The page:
Café Latte Rhapsody, Toko Kawai, June, 2010


Kinukitty does not always pick a winner – sad, but true. Let us try again.

Double Cast, Ellie Mamahara and Takana Mizuhashi, Digital Manga Publishing (Doki Doki), 2010

Well, it’s pretty. Kind of stiff and lacking in detail, but pretty. I never quite managed to buy in on our lovely and high-strung actors, though, and since I didn’t like them, it was hard for the cold, dark cockles of my heart to feel much warmth when these prickly idiots finally got together. So, meh again. Well, maybe meh+.

Your Love Sickness, Hayate Kuku, June, 2010

It’s called Your Love Sickness! It’s about fox spirits who love each other despite class issues! Awesome stylized fox-looking fox spirits, and awesome pretty-much human-looking fox spirits with soft, fuzzy ears and big, fluffy tails. Let us pause for a moment to think about how lovely this is.

Happy sigh.

That should be enough, shouldn’t it? Why do I need consistent art quality and interesting details? Why? Damned critical faculty, crashing in where it isn’t wanted.

That is a pretty page. They aren’t all that pretty. There isn’t much plot – this is more of a romp. I have nothing against romps, but this one didn’t have what it took to hold my interest. Despite copious amounts of fox-spirit sex. Too bad, that.

The second story, “Disappearing Into the Dew,” is much better. It’s still sort of a supernatural quasi-beastiality one-trick pony (as it were), but it works better – in part because there’s less of it. If your grasp is weak, shorten your reach. Or something like that. The story is simple – our protagonist, Yoshiro, gets lost in the woods (or does he? – cue spooky laughter and cracking thunder). It is “Kugira, the gathering clouds which protect the lightening.” That’s atmospheric, isn’t it? He gives our boy the tumble of a lifetime and disappears back into the heavens, leaving Yoshiro behind.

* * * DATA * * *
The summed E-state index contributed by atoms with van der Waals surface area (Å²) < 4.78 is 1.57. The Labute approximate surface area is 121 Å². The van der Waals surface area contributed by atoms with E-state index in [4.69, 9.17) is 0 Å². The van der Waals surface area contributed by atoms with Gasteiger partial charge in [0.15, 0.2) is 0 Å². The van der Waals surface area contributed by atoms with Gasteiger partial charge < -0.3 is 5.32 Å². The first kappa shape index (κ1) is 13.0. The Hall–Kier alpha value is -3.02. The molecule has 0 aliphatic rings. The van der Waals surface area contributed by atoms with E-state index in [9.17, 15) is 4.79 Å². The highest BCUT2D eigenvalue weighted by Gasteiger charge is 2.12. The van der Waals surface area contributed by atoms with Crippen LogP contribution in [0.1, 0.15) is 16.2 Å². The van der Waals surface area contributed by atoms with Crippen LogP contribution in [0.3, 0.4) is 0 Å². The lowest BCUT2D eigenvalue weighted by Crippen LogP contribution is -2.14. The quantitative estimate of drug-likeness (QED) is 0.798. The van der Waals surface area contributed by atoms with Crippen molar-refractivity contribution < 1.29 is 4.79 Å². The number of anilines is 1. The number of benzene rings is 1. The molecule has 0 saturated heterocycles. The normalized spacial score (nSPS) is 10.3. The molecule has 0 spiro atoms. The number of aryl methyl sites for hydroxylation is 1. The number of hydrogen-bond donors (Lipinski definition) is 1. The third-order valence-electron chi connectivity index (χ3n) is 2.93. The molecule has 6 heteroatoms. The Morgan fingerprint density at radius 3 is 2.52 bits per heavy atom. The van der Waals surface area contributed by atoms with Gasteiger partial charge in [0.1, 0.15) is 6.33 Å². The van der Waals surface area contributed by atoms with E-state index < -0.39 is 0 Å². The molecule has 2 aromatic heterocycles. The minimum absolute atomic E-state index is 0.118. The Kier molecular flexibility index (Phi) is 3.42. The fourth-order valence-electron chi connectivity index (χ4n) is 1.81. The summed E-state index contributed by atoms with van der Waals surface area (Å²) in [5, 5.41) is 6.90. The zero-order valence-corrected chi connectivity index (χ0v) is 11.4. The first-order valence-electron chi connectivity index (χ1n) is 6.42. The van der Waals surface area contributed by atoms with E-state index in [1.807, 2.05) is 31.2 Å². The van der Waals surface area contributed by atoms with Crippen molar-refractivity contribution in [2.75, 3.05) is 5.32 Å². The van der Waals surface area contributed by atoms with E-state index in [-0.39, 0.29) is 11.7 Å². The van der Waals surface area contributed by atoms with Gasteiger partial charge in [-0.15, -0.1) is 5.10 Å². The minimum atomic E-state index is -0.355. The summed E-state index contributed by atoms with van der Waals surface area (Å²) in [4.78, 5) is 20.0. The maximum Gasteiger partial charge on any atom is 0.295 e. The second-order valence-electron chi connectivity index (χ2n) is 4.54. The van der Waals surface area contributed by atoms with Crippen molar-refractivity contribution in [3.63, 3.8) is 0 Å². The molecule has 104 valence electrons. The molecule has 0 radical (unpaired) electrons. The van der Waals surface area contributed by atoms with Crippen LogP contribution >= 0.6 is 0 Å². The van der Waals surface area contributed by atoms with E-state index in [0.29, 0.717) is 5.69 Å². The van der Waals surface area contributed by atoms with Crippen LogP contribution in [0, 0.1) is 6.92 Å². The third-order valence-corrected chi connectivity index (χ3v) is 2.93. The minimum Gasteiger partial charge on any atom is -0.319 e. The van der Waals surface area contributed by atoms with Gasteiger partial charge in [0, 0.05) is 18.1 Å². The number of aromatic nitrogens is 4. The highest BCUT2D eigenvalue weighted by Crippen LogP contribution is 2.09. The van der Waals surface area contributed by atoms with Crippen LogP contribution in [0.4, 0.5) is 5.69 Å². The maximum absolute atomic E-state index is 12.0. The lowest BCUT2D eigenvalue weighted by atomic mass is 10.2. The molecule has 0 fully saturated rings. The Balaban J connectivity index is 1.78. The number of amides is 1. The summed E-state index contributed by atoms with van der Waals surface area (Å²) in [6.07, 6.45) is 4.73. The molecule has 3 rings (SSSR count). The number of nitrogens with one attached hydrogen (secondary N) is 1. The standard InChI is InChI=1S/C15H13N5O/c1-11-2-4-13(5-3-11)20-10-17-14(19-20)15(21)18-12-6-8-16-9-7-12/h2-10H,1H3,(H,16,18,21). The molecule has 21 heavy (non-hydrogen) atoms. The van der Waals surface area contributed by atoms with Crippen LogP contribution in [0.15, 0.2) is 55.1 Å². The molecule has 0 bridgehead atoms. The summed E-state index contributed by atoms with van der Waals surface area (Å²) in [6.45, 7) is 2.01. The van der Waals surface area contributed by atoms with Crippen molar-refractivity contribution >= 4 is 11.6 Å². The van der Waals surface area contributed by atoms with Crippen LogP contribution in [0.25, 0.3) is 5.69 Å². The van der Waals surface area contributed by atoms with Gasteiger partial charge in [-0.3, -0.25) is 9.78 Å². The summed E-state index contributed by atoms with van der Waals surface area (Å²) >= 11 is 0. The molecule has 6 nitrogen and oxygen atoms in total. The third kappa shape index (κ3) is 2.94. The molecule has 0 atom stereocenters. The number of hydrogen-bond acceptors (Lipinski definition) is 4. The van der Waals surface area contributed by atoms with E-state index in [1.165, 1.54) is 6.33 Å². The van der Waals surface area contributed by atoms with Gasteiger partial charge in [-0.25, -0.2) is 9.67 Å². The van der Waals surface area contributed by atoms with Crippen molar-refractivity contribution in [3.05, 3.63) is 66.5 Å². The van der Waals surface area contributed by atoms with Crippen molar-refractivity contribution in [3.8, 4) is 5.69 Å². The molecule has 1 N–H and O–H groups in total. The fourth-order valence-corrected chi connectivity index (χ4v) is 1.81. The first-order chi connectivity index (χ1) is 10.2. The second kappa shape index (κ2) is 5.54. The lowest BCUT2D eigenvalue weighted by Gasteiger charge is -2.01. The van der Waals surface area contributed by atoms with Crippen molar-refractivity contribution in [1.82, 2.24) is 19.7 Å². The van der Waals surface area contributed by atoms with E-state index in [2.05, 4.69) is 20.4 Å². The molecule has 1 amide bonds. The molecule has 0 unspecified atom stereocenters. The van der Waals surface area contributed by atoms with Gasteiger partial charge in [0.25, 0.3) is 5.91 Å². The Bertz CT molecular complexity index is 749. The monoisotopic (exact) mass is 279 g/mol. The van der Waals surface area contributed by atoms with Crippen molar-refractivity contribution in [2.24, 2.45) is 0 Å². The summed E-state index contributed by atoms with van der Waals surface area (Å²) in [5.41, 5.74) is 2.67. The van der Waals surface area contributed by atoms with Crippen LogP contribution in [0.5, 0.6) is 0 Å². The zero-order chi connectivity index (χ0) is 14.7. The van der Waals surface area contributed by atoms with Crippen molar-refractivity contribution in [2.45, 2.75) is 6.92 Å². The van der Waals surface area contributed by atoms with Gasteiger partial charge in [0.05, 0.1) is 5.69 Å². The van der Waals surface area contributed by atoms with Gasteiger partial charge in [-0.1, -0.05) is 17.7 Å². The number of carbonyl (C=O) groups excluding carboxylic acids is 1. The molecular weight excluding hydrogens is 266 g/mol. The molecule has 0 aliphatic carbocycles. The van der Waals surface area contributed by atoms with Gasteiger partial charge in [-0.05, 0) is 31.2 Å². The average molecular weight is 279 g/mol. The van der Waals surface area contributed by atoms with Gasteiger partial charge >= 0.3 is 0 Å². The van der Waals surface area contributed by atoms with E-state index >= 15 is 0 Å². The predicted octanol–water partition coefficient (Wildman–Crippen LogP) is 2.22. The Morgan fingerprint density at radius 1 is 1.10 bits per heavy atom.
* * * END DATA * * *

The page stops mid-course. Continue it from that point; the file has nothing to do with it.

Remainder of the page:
The mangaka says in a note at the end of the story that she wanted to evoke a sense of yearning, like a fairy tale. I find that poignant. I often love the little notes at the end, not because they help explicate the story – if we’ve reached the end and I need to read the little personal note from the author to get the point, that’s too little, too late. I’m not much for authorial intent, really. (Me and T.S. Eliot – we’re haaaard.) No, what I love about those little notes is that you’ve read the story and presumably had some sort of experience with it – engaged it in some way, if you will – and suddenly, unexpectedly, you meet the author for a moment. Not in some formal context, like a preface to a book, but in a personal way. You’ve just finished a heaving romance about whatever, and suddenly you’re reading a giggly little note about the author’s favorite bands or video games or cat. And these notes are usually quite charming. (I’d worried that I might be heading into a defense of Twitter, but this point blows that out of the water, for which I am grateful). I don’t know of any other literary form where this happens.

Oh, and there’s a third story, “Cheeping.” That’s a cute name. What the hell was it about? Oh, yes. The cute guy from the restaurant brings food by when the other guy is laid up with a broken leg. True love ensues. That’s OK. You know, benign. Gave me a bit of the warm fuzzies before I immediately forgot it again. And, good lord, there’s a fourth story? Where did that come from? “Cross My Heart,” and two chapters of it. (Brief pause while Kinukitty sadly flips through this one as well, since it would be wrong to just ignore it. Wouldn’t it?) (Er, no; it turns out that ignoring it is the way to go. Even though there’s a jolly yakuza character, which I love. In other books.)

So, we do seem to have transcended meh with this one. What’s a step above meh on the scale of absolute literary worth? Mmmm, I think.

You know, enough of this nonsense. I’m going to sit in the corner now and read The Prime Minister’s Secret Diplomacy.

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